Adam Hamilton  26:45

that kind of started happening when I was a kid, because when I was young, I would literally take two cassette decks. And I would take a little Radio Shack mixer and play them together. And then I would record the drums. And then I would bounce it down and play the bass to it. And I would bounce it back and forth. And I would make these little multitrack recordings. And so I was always doing studio recording even before at a studio. So then I got a little four track later when I got a little older. And then with that, that just blew my mind because then I'm like, I would invite all my friends bands over and I'm like, come on, I want to record you. Yeah, so I would do their demo tapes. So it really just kind of started with I loved recording music. I love recording other people doing music. I love being able to help other people in their artistic vision. I love seeing people get excited and get chills when they listen back to something they did. And it sounds great. I love the nuts and bolts of it all. I love the you know, I hate math and science. But I love. I'm a nerd about all of the what makes it all work. Yeah, all. It's supernatural magic. And it's a lot of really cool technology. And I just love all of that. And so I guess I just kind of just slowly it was just something that was just always there. And I knew that I enjoyed doing it. And at some point, I knew there was kind of three pieces of the puzzle to me there was being a musician, you know, in a band, and writing and recording and doing all that the second one was producing and recording bands. I love to do both of those. But I also always would, would turn the TV down when I'd be playing guitar. And I would actually write music that I would say this is for that scene that's going on. So I would or music interest, I think would be good for what was on TV, I would just kind of practice doing it. I always knew I wanted to do that as well. And so I just kind of put that out there, I guess and you know, kind of God showed me a way to kind of do all three of those every day in my life now. So that's kind of what I do. It's kind of a it's like a I wear three hats. Yeah, it's stuff I don't tour really anymore. Or in the band. But I you know, it's mainly those two these


Randy Hulsey  28:56

days, it almost seems like a natural transition in between all three, right? You know, one one kind of morphs into the other one very, very seamlessly. Yeah,


Adam Hamilton  29:07

absolutely. And there's some days where where I have to work on this project, which is, you know, I'm doing a record with that, that singer, actress and Margaret right now and we're doing her vocals over here and I'll have to work with her for the afternoon. And the next day, I might wake up and I have to do some music for ESPN like real, you know, seven string high energy, corn sounding rock, you know, so it just really you just really never know in a day. What its gonna be and that's what's exciting about it. I get to kind of go okay, that's that's the hat we're putting on today. Cool.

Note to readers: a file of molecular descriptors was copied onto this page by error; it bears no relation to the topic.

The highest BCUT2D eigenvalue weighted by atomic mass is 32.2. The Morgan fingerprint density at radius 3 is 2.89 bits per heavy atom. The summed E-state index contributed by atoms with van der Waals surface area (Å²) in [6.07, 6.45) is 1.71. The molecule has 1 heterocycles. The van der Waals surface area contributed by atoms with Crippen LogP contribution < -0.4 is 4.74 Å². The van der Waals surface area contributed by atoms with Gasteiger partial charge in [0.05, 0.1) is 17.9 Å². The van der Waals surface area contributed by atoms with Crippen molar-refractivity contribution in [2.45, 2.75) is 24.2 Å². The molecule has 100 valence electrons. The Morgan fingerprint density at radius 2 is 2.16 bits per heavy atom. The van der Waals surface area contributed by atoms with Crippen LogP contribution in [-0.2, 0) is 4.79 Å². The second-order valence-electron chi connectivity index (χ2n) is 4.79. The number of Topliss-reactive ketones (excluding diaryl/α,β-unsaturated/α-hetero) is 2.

Randy Hulsey  29:37

Absolutely. That is really cool. Now you challenging. Yeah, I could imagine and you spoke a little earlier about a mentor. But I but I think there was also possibly a mentor for producing to What does Dawn West is that name come to mind?


Adam Hamilton  29:56

Yeah, yeah. I've had a lot of a lot of people that have been really, really kind and mentor me along, you know, Kix Brooks was really sweet for talking to me and giving me some great career advice. I met Brian Setzer, when I first came out to LA. And he was really great. He gave me his number, let me call him all the time. And I would talk to Him about everything from, you know, publishing to, you know, writing, recording every just so nice. So nice and so helpful. And so great. So full of grace. And I got to make a couple of records with it with Andy John's who recorded, you know, Led Zeppelin in the star. And he recorded some of the LA guns records I got to make with the guys. And you know, he was another one that he just would, he was so willing to teach me everything. And I would just be like, how did you do this on this record? Tell me how this, what is this? And he had a really great sense of recall. And he would just tell me exactly what you how you remembered it. And you know, how to apply that today. And it was also interesting to because he was learning Pro Tools, we were on that Pro Tools curve, but it just came on the scene. And he was an old school producer guy. And so I was kind of watching him be a student, to learning from the engineer learning how to run Pro Tools. So it was an interesting time learning from him and also watching him learn as well. But I made a record, I got to go in in the studio and assist on a record that poison was making. It was a cover record years ago, and Don was was the producer, okay. And he was fantastic. Man, he was the same way he saw that. That's what I wanted to do. And that's what I loved. And he, you know, he would let me on breaks he got take me in a studio down the hallway. And let me play him stuff. We put them on the big speakers. And he would give me critiques. And he was so nice. He, he actually called up I told him, I wanted to try to get a producer manager and he hooked me up with somebody and got me a meeting and got me a producer manager, he was so nice. And so helpful. Man didn't have to do any of that. So kind.